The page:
ArtBeat: Tangled beauty

  • Joan O’Beirne has knitted extension cords for her exhibition, “The Scarf,” which is at Brattleboro Museum and Art Center through Jan. 11, 2018. Contributed photo

  • Trish Crapo

For The Recorder
Published: 12/6/2017 11:16:41 AM

One of the three pieces in Joan O’Beirne’s exhibit, “The Scarf,” is eye-grabbingly visible from the main gallery at the Brattleboro Museum and Art Center in Brattleboro, Vt. Through the doorway of the small side gallery where O’Beirne’s work will be on view through Feb. 11, 2018, you can see a wall-sized, multi-paneled photograph of an over-sized orange industrial extension cord. From afar, what’s most striking is the incongruity of seeing such a familiar, workaday object lionized on the wall of a museum.

An extension cord — really?

And yet, the curving and twisting lines of the cord create a tangled beauty. And its scuffed and blackened orange color is striking against the dull greys and shining silvers of its backdrop. The image is printed on 112 one-foot square panels of aluminum arranged in a long grid. The distressed cord sprawls across the large expanse, traversing the individual squares, in some instances lining up fluidly, in others breaking off and reconnecting in another square. Here and there, exposed wires fray out of the tubing, or strips of silver duct tape wrap around it. Each panel is held away from the wall by pins, as if, as O’Beirne aptly states in her artist statement, each was not an industrial-weight square of metal but, instead, “a butterfly specimen.”

O’Beirne, who lives in Brattleboro, heads up the photography department at Greenfield Community College, where she’s been a professor for roughly 12 years, serving first as an adjunct, then attaining full-time status in 2005. She says the work began as drawings.

“The drawings were in response to stress in my life and anxiety and depression,” O’Beirne says. “I was drawing knots.”

O’Beirne then experimented with putting her camera on a copy stand so she could photograph from above, moving her camera along in increments in order to capture the entire length of the cord as it lay on the floor. She’d originally thought she might stitch the photos together and print them as one large panorama, but she began to like the uncomfortable sense that being broken into separate panels caused.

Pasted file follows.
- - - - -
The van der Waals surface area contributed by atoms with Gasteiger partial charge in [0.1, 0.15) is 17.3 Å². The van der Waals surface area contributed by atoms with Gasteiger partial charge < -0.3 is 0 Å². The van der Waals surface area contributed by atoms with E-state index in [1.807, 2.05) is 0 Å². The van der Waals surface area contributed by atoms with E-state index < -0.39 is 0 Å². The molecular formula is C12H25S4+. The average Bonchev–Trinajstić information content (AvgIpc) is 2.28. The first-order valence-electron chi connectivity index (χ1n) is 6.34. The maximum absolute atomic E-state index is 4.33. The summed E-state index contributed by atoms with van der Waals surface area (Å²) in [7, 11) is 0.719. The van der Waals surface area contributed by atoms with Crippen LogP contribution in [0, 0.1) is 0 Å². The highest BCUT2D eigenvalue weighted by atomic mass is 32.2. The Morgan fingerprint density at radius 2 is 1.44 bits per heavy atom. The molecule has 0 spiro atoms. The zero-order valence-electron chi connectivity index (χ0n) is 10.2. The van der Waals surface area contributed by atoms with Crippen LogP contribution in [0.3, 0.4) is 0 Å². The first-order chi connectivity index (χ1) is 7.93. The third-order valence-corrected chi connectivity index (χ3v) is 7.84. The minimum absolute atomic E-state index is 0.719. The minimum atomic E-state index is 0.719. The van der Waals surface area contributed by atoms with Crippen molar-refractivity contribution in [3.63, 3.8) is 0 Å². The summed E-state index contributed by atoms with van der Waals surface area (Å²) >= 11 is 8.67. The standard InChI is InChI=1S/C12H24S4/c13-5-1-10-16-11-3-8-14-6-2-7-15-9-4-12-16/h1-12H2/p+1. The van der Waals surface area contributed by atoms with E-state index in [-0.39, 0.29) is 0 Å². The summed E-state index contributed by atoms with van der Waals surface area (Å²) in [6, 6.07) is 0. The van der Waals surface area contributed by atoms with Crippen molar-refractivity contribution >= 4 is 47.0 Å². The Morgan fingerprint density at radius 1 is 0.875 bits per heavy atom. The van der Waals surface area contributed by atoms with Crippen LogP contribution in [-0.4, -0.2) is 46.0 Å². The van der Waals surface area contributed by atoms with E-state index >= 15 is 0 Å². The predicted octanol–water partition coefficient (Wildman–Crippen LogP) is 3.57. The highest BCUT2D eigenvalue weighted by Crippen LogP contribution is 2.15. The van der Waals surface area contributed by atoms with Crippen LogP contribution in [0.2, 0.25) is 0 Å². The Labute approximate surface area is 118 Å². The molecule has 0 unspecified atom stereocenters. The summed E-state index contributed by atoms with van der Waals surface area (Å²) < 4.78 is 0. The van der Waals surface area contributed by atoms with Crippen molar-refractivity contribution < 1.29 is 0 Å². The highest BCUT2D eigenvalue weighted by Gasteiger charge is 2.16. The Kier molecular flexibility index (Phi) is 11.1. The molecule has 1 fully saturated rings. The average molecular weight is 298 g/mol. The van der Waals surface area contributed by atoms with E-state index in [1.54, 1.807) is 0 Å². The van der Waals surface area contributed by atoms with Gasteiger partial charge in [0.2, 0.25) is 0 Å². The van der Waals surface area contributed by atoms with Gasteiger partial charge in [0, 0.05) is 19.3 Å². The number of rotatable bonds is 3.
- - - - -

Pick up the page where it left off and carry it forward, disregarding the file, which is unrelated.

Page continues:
“You know how it is, if there’s a line that continues somewhere else, even if there’s a break, the mind sees it as one line. I was counting on that. And yet there is the disconnect too. … It’s not a smooth transition.”

In some ways, this viewing process mimics the emotional and mental processes of trying to make sense out of something that seems incomprehensible.

Another piece in the exhibit is comprised of two videos that run side by side on the wall. One shows a pair of hands being washed in a bowl of water. The other is a close-up of O’Beirne’s hands knitting the extension cords. The black-and-white tones of the images have been reversed, as if we’re watching the film’s negative, and this creates an otherworldly feel. The soundtrack, played from a speaker near the gallery’s ceiling, creates an audio backdrop to the entire exhibit. The slowed-down creak of the knitting needles takes on expanded importance as you turn to take in the exhibit’s namesake piece, a long scarf of multiple extension cords knitted together. Close to 12 feet long, the scarf tumbles down from a chair on the top step of a set of white wooden stairs that O’Beirne had built especially for the exhibit.

When I ask what made her think to knit extension cords, O’Beirne laughs and says she’s not really sure. But once she thought of it, she ran out and bought the largest knitting needles she could find, watched some knitting videos on YouTube and gave it a try.

“Once I started, I thought, ‘This is kind of weird and interesting,’” O’Beirne said.

At her opening, she tells me, she sat in the chair for an hour and knit, transforming the sculpture into a performance piece.

“Tell me about your arms and your hands,” I say.

O’Beirne laughs. “Well, they got strong!” she replies. “But they didn’t hurt.”

Over time, as she worked on it, the scarf took on various meanings.

O’Beirne says that in some ways, knitting extensions cords is “an exercise in futility” since no one could ever wear a scarf that big or that heavy. And in another way, although O’Beirne doesn’t use this word, it’s an exercise in hope.

“I’ve transformed it into something else,” O’Beirne says, adding, “I think that’s what we do as artists. We transform things.”

O’Beirne’s work, “The Scarf,” is dedicated to her brother, Christopher, who took his own life in June 2000.

See Joan O’Beirne’s exhibit, “The Scarf,” at Brattleboro Museum and Art Center, 10 Vernon St., Brattleboro, Vt., now through Feb. 11, 2018. Hours: Every day except Tuesday, 11 a.m. to 5 p.m. Admission: adults $8; seniors $6; students $4; free for museum members and youth 18 and under. Free admission for all on Thursdays, 2 to 5 p.m. For more information: call 802-257-0124 or visit:

O’Beirne will be giving an artist’s talk at the museum on Thursday, Jan. 11, at 7 p.m. Admission is free.

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